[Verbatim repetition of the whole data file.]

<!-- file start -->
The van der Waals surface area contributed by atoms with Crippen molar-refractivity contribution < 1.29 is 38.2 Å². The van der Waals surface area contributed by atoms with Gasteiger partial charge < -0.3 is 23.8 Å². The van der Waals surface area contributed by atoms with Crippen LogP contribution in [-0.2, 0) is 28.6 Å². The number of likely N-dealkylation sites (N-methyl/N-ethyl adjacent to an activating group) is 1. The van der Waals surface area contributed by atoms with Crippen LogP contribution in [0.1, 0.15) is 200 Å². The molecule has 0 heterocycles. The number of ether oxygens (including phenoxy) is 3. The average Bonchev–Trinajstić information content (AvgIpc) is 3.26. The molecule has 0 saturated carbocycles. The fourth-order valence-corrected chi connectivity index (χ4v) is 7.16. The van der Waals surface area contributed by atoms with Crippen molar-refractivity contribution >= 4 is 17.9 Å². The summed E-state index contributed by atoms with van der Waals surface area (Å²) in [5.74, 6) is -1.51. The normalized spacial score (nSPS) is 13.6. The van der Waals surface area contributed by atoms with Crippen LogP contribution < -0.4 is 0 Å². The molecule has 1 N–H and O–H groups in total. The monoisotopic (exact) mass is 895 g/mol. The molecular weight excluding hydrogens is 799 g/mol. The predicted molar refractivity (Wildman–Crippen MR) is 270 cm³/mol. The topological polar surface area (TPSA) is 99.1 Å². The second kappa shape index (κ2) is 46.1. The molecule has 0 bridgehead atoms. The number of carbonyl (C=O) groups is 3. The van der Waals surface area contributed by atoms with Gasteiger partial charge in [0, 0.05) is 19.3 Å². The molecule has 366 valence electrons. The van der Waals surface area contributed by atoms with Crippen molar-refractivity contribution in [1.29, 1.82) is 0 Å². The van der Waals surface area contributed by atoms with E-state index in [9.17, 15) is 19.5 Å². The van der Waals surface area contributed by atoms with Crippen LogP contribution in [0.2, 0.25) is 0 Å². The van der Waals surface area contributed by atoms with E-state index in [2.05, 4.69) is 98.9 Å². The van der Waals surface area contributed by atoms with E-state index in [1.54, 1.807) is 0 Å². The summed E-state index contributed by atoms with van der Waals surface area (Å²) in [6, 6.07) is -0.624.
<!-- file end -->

The van der Waals surface area contributed by atoms with Crippen molar-refractivity contribution < 1.29 is 38.2 Å². The van der Waals surface area contributed by atoms with Gasteiger partial charge < -0.3 is 23.8 Å². The van der Waals surface area contributed by atoms with Crippen LogP contribution in [-0.2, 0) is 28.6 Å². The number of likely N-dealkylation sites (N-methyl/N-ethyl adjacent to an activating group) is 1. The van der Waals surface area contributed by atoms with Crippen LogP contribution in [0.1, 0.15) is 200 Å². The molecule has 0 heterocycles. The number of ether oxygens (including phenoxy) is 3. The average Bonchev–Trinajstić information content (AvgIpc) is 3.26. The molecule has 0 saturated carbocycles. The fourth-order valence-corrected chi connectivity index (χ4v) is 7.16. The van der Waals surface area contributed by atoms with Crippen molar-refractivity contribution >= 4 is 17.9 Å². The summed E-state index contributed by atoms with van der Waals surface area (Å²) in [5.74, 6) is -1.51. The normalized spacial score (nSPS) is 13.6. The van der Waals surface area contributed by atoms with Crippen LogP contribution < -0.4 is 0 Å². The molecule has 1 N–H and O–H groups in total. The monoisotopic (exact) mass is 895 g/mol. The molecular weight excluding hydrogens is 799 g/mol. The predicted molar refractivity (Wildman–Crippen MR) is 270 cm³/mol. The topological polar surface area (TPSA) is 99.1 Å². The second kappa shape index (κ2) is 46.1. The molecule has 0 bridgehead atoms. The number of carbonyl (C=O) groups is 3. The van der Waals surface area contributed by atoms with Gasteiger partial charge in [0, 0.05) is 19.3 Å². The molecule has 366 valence electrons. The van der Waals surface area contributed by atoms with Crippen molar-refractivity contribution in [1.29, 1.82) is 0 Å². The van der Waals surface area contributed by atoms with E-state index in [9.17, 15) is 19.5 Å². The van der Waals surface area contributed by atoms with Crippen LogP contribution in [0.2, 0.25) is 0 Å². The van der Waals surface area contributed by atoms with E-state index in [2.05, 4.69) is 98.9 Å². The van der Waals surface area contributed by atoms with E-state index in [1.54, 1.807) is 0 Å². The summed E-state index contributed by atoms with van der Waals surface area (Å²) in [6, 6.07) is -0.624.